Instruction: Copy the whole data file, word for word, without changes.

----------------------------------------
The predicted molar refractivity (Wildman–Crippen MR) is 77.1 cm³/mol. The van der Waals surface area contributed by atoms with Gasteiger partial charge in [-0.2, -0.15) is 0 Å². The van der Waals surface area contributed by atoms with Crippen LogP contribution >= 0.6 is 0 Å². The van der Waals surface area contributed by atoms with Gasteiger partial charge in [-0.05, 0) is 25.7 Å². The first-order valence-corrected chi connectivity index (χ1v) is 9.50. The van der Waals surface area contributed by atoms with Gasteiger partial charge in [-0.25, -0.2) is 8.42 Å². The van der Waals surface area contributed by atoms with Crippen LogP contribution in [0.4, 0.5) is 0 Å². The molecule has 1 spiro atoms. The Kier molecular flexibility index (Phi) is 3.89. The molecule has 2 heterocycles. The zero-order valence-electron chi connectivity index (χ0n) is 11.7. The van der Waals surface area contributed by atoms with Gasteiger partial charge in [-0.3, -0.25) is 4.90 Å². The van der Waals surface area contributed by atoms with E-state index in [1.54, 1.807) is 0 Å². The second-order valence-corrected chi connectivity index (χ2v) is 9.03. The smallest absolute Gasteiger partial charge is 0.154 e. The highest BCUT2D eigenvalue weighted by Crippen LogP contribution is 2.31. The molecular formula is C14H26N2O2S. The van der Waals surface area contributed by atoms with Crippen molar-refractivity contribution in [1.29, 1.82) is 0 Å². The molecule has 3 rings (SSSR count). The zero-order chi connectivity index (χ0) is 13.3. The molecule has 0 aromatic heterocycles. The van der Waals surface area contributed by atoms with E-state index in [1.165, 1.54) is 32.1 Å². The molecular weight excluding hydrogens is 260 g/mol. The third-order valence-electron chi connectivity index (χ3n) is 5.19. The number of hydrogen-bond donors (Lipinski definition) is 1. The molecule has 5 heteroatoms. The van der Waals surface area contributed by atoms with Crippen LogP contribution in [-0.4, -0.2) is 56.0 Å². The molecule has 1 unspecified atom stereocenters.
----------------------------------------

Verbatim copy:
The predicted molar refractivity (Wildman–Crippen MR) is 77.1 cm³/mol. The van der Waals surface area contributed by atoms with Gasteiger partial charge in [-0.2, -0.15) is 0 Å². The van der Waals surface area contributed by atoms with Crippen LogP contribution >= 0.6 is 0 Å². The van der Waals surface area contributed by atoms with Gasteiger partial charge in [-0.05, 0) is 25.7 Å². The first-order valence-corrected chi connectivity index (χ1v) is 9.50. The van der Waals surface area contributed by atoms with Gasteiger partial charge in [-0.25, -0.2) is 8.42 Å². The van der Waals surface area contributed by atoms with Crippen LogP contribution in [0.4, 0.5) is 0 Å². The molecule has 1 spiro atoms. The Kier molecular flexibility index (Phi) is 3.89. The molecule has 2 heterocycles. The zero-order valence-electron chi connectivity index (χ0n) is 11.7. The van der Waals surface area contributed by atoms with Gasteiger partial charge in [-0.3, -0.25) is 4.90 Å². The van der Waals surface area contributed by atoms with E-state index in [1.54, 1.807) is 0 Å². The second-order valence-corrected chi connectivity index (χ2v) is 9.03. The smallest absolute Gasteiger partial charge is 0.154 e. The highest BCUT2D eigenvalue weighted by Crippen LogP contribution is 2.31. The molecular formula is C14H26N2O2S. The van der Waals surface area contributed by atoms with Crippen molar-refractivity contribution in [1.29, 1.82) is 0 Å². The molecule has 3 rings (SSSR count). The zero-order chi connectivity index (χ0) is 13.3. The molecule has 0 aromatic heterocycles. The van der Waals surface area contributed by atoms with E-state index in [1.165, 1.54) is 32.1 Å². The molecular weight excluding hydrogens is 260 g/mol. The third-order valence-electron chi connectivity index (χ3n) is 5.19. The number of hydrogen-bond donors (Lipinski definition) is 1. The molecule has 5 heteroatoms. The van der Waals surface area contributed by atoms with Crippen LogP contribution in [-0.4, -0.2) is 56.0 Å². The molecule has 1 unspecified atom stereocenters.